Serious weight-room accidents are uncommon
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Despite the high number of athletes who lift weights, serious injuries are rare, according to strength and conditioning experts. The injury to USC tailback Stafon Johnson on Monday is among the worst in memory, several experts said. Johnson, a senior, was injured while performing a bench-press exercise. A spotter was present, but the bar accidentally fell on Johnson’s throat. He is expected to make a full recovery.
Several studies on weight-training injuries completed in the 1980s and 1990s showed extremely low injury rates. A 1990 study on college football players revealed an injury rate of 0.35 per 100 players per season, said Kent Adams, director of the exercise physiology lab at Cal State Monterey Bay, and a fellow with the American College of Sports Medicine.
Another study, by the Consumer Product Safety Commission, found that most weight-lifting injuries occur at home, not in supervised settings such as gyms and school weight rooms.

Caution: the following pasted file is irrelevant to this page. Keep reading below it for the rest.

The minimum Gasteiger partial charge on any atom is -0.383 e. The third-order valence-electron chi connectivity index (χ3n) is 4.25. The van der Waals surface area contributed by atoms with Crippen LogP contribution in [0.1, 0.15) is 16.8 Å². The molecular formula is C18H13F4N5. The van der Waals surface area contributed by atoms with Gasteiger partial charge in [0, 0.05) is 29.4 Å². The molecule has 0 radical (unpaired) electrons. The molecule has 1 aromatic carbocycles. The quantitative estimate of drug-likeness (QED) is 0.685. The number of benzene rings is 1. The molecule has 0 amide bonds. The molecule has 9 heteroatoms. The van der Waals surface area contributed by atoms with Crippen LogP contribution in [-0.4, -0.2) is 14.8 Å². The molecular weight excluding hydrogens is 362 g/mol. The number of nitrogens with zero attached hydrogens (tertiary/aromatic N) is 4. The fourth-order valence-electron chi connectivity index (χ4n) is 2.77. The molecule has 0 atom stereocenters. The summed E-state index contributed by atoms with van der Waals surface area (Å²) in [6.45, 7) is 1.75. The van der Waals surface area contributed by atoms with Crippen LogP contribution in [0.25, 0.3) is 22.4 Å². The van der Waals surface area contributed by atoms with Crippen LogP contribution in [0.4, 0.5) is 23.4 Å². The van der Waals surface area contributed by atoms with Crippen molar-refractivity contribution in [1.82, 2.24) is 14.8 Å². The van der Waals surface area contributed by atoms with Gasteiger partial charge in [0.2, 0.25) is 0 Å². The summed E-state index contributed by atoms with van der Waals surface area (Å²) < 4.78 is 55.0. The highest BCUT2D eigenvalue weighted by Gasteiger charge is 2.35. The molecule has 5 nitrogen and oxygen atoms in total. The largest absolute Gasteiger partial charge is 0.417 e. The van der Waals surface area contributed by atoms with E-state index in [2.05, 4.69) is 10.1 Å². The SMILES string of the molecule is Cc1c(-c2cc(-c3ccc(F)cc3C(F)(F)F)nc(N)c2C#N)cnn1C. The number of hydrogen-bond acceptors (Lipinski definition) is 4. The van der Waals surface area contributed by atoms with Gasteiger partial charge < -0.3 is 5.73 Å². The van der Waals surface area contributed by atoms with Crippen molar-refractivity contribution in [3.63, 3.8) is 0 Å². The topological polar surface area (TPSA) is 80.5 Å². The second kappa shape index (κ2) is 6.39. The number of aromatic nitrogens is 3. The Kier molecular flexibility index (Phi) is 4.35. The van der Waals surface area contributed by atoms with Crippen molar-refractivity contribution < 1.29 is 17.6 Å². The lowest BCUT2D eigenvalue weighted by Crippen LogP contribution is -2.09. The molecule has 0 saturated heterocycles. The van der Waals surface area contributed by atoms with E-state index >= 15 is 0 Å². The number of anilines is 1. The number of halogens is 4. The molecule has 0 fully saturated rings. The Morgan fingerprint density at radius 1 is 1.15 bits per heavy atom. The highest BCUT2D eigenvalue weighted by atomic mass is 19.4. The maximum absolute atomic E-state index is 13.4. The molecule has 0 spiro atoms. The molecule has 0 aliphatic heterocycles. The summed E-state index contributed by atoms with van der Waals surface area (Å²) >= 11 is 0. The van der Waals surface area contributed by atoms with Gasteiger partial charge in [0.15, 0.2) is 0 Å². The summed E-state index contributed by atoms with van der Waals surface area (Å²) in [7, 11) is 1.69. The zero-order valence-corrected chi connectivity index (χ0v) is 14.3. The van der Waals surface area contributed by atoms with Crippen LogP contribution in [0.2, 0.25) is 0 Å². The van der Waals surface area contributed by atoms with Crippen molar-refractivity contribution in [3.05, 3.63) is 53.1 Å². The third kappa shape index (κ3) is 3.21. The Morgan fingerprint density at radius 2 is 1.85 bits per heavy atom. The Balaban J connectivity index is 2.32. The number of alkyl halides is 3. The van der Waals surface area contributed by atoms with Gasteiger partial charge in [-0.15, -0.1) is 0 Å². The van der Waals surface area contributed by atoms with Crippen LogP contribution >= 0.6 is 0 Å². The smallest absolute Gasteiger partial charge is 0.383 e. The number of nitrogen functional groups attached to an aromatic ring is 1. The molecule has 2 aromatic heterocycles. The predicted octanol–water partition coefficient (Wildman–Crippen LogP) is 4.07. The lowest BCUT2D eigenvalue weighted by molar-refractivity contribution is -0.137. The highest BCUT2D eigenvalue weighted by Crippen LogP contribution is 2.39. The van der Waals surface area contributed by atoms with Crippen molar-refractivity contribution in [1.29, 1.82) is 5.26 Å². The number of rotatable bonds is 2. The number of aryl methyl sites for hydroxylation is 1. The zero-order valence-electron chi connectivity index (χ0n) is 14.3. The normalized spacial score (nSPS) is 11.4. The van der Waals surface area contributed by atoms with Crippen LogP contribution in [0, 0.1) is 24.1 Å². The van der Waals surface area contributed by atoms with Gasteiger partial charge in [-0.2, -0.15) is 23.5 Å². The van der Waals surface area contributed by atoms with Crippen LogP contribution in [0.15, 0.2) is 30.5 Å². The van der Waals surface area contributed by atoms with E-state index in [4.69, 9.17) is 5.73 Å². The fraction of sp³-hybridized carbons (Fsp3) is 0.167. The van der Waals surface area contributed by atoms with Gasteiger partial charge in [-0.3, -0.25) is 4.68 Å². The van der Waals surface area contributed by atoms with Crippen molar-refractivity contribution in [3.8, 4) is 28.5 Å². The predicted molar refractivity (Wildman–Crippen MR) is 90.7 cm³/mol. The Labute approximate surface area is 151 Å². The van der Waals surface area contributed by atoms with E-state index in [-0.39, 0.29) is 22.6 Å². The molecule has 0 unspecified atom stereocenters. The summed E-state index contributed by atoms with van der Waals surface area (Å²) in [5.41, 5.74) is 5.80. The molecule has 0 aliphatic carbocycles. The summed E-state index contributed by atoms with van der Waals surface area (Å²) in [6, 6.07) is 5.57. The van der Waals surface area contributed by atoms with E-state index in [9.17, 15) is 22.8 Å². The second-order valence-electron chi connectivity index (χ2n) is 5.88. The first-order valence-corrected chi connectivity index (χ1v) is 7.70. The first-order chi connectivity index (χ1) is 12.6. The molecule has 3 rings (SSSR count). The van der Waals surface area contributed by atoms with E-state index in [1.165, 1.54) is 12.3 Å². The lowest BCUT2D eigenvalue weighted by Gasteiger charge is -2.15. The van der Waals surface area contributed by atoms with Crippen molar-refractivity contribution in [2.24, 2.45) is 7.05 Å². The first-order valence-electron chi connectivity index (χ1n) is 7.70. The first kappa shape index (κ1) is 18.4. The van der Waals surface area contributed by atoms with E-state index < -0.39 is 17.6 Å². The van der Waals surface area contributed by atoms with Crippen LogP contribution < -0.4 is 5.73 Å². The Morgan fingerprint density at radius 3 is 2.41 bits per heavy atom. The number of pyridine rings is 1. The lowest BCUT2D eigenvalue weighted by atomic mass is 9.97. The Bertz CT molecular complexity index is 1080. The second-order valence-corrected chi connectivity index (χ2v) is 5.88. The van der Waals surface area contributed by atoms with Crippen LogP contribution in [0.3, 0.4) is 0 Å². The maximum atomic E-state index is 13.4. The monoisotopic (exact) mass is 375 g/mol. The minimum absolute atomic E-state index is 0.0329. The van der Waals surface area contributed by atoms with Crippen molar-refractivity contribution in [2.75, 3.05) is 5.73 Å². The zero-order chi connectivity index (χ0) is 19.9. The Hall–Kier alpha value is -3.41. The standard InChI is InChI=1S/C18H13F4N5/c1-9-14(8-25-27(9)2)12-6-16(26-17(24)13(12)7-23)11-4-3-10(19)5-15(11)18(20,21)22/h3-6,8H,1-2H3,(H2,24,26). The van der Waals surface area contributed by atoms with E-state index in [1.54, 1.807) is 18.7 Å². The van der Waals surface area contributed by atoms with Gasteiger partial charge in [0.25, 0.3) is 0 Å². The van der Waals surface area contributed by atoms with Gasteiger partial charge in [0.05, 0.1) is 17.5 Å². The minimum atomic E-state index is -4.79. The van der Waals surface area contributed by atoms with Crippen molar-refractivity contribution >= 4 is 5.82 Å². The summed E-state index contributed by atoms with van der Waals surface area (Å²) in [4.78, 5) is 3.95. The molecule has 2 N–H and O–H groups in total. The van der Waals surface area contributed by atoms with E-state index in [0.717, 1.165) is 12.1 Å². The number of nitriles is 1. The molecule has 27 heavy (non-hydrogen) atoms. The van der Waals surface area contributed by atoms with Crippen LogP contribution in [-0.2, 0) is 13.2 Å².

‘Weight-lifting injuries are extremely rare in supervised situations,’ Adams said. ‘It sounds like what happened with this young man was a freak accident.’
But the most comprehensive study on the issue, published in 2000 in the journal The Physician and Sportsmedicine, suggests a higher overall frequency of injuries. Hand injuries are the most common while head and neck injuries rank third, according to research conducted by Dr. Ches Jones, a professor of health science at the University of Arkansas, Fayetteville.
The study examined more than 20,000 weight-lifting injuries reported in hospital emergency rooms nationwide from 1978 to 1998. During that period, interest in weight-lifting among Americans soared, and so did injuries, rising 35% during the 20-year period.
Among the injuries, 23.8% were to the hand, 18.8% to the upper trunk, and 16.4% to the head and neck. Most of the injuries, 64%, were soft-tissue trauma, such as bruises.
However, the study included all injuries related to weight-lifting that resulted in a trip to the hospital. These included injuries to bystanders, such as children playing with home weight equipment, as well as injuries, like muscle pain, that appeared after the weight-lifting session, Jones said.
‘It is very rare for serious injuries to occur from weight lifting,’ Jones said. But he added, ‘The higher the weight, the more the potential danger even if you have a buddy system.’
According to Adams, the most common cause of weight-lifting injuries is poor technique.
-- Shari Roan